BP's Scottish Deepwater Foray Draws Environmental Critics



BP Gets Green Light for Deepwater Well Off Scottish Isles

LONDON - BP PLC has been given its first permit to drill a deepwater well off the northwest coast of Scotland's remote Shetland Islands since the Deepwater Horizon disaster two years ago, although the decision announced Thursday raised the heckles of environmental campaigners who claim the oil heavyweight's track record is cause for alarm.

The decision by the Department of Energy and Climate Change to grant BP permission to drill the 1,290-meter-deep North Uist well comes only a day after U.K. Chancellor of the Exchequer George Osborne delivered a package of incentives to spur investment in exploring the hard-to-access waters of the far western North Sea.

However, the specter of deepwater exploration in the rough seas of Scotland has provoked the ire of some groups, including Greenpeace, who say that less than two years after Gulf of Mexico oil spill serious questions remain over BP's ability to safely drill this type of well.

"This government is taking a huge risk to both Scotland's fragile natural environment, and its economy, in granting a licence to BP, one of the most accident-prone oil companies in the world, to drill in the deep waters off the Shetland coast," said Charlie Kronick, senior oil campaigner at Greenpeace.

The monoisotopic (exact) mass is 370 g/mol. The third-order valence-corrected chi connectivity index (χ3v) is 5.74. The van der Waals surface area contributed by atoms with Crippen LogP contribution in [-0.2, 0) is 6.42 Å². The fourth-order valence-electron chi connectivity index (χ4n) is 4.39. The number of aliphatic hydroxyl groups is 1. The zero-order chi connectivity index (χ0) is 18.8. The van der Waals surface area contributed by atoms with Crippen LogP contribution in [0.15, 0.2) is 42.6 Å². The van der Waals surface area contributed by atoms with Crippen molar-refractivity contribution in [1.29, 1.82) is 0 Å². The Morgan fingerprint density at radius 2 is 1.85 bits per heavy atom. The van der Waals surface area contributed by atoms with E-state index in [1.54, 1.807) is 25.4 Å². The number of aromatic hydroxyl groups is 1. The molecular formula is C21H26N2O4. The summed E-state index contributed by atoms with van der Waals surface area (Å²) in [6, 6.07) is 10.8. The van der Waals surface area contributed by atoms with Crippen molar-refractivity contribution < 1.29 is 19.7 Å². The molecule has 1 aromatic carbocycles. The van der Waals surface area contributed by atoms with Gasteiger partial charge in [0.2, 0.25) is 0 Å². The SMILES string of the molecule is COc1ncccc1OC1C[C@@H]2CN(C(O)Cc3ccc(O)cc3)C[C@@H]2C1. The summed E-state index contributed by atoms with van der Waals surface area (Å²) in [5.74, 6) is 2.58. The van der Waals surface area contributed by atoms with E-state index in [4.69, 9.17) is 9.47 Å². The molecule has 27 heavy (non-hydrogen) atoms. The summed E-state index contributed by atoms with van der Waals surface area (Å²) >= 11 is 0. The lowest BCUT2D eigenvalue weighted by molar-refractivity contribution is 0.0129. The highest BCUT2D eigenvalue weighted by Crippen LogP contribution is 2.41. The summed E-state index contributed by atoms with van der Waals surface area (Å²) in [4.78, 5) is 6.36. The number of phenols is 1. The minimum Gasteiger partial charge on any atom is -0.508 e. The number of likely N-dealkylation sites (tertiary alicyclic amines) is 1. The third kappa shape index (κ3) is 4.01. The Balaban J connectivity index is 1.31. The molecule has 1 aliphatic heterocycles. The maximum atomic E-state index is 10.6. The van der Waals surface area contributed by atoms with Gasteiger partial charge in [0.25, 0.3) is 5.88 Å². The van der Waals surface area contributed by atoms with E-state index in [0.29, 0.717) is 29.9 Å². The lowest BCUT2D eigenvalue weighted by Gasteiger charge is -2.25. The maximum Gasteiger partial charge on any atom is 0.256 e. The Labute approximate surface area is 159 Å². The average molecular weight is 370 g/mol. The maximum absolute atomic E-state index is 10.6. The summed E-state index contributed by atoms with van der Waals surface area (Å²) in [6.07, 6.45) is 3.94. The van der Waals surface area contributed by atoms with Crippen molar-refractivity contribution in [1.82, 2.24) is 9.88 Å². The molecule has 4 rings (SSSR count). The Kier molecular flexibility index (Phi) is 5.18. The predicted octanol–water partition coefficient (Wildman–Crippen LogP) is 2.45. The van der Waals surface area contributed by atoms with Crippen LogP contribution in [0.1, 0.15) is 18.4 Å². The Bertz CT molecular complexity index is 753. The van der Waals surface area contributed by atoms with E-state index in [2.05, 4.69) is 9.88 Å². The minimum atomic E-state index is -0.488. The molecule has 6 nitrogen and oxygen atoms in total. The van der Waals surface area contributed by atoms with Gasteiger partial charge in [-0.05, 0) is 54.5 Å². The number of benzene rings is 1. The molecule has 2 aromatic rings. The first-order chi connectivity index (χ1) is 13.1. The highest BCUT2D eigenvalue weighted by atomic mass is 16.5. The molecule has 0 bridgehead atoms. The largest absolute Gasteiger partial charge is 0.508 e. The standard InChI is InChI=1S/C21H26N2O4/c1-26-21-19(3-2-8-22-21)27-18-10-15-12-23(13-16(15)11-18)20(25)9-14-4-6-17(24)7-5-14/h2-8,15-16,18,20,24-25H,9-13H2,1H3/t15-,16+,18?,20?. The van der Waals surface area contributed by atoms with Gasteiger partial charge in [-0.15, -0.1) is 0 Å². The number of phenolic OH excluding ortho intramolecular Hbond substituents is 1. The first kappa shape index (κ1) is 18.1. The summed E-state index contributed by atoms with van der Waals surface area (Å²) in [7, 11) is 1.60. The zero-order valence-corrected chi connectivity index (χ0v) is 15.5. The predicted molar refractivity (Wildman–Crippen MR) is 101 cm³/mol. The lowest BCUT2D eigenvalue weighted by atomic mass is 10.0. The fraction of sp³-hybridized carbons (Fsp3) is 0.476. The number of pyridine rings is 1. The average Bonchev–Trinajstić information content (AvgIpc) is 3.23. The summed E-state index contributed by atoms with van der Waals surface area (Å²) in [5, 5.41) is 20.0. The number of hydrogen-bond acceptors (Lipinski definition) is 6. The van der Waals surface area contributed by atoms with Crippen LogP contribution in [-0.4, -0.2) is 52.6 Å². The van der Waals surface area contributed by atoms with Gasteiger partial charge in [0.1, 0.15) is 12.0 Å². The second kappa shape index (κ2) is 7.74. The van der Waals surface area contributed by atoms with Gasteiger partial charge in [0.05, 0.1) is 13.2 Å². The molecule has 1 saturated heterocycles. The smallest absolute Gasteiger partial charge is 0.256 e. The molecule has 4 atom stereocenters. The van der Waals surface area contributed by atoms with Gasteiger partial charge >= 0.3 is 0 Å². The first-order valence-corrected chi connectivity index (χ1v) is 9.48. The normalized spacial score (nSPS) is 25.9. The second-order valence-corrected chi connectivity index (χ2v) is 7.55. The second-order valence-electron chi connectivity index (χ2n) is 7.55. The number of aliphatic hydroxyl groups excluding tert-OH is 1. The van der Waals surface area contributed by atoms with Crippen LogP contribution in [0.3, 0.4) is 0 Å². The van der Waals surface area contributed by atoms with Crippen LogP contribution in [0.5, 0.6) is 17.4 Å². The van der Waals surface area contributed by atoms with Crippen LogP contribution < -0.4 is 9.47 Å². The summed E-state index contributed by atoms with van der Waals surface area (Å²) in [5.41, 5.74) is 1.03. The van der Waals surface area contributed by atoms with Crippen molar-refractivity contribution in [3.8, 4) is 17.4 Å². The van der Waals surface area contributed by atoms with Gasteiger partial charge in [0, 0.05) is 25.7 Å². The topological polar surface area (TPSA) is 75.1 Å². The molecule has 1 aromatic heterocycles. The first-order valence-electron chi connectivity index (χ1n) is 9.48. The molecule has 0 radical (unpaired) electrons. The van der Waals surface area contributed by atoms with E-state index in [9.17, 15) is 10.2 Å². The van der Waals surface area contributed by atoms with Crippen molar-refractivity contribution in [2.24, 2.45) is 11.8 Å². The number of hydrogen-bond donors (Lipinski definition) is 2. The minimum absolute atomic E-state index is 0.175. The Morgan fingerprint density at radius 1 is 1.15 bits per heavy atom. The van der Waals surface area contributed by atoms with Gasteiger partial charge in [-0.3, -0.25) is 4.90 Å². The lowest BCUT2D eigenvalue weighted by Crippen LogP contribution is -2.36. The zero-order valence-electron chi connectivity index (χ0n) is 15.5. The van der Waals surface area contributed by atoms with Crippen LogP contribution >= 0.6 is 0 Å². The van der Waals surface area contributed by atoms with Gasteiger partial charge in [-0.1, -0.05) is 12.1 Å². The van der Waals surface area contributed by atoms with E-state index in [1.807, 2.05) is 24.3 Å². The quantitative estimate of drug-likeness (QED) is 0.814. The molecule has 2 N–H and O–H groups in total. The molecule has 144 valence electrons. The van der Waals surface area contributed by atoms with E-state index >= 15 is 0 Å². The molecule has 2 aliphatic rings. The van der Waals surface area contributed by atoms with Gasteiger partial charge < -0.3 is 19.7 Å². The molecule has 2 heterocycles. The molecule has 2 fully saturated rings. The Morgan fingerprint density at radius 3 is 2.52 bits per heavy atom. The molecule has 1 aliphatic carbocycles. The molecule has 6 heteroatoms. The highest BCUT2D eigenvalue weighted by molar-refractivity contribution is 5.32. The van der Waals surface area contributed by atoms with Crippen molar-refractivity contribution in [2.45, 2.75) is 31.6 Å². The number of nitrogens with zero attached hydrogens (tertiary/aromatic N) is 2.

BP earlier this month agreed to a $7.8 billion settlement with individuals and businesses harmed by the 2010 Deepwater Horizon disaster, when a BP-leased drilling rig exploded, killing 11 and setting off the worst offshore oil spill U.S. history. Meanwhile, a recent oil spill in Brazil from a Chevron-operated well has prompted a criminal investigation and reignited a debate about whether the rewards from this riskier type of exploration are worth the risk.

The government said it conducted a thorough examination of BP's drilling application, which included an environmental impact assessment and emergency response plan, and had no objections to the company's proposals. Energy Minister Charles Hendry said his department was satisfied with BP's risk planning, saying it had "carefully scrutinized" their response measures to ensure the firm's operations would be "conducted to the highest possible standards."

BP, which has overhauled many of its deepwater drilling protocols in the wake of the Gulf of Mexico spill, said safety was its "absolute priority." The company in June announced a set of enhanced deepwater drilling standards aimed at preventing another failed blowout preventer, a key safety device that was supposed to seal off the well in the 2010 incident.

"BP has applied lessons learnt from the Deepwater Horizon accident to its drilling organization and capabilities worldwide, and is applying them fully to the planning and drilling of the North Uist well," said a BP spokesman, pointing out that the Stena Carron drillship assigned to the North Uist well has been equipped with a new blowout preventer configured to meet the firm's new standards.



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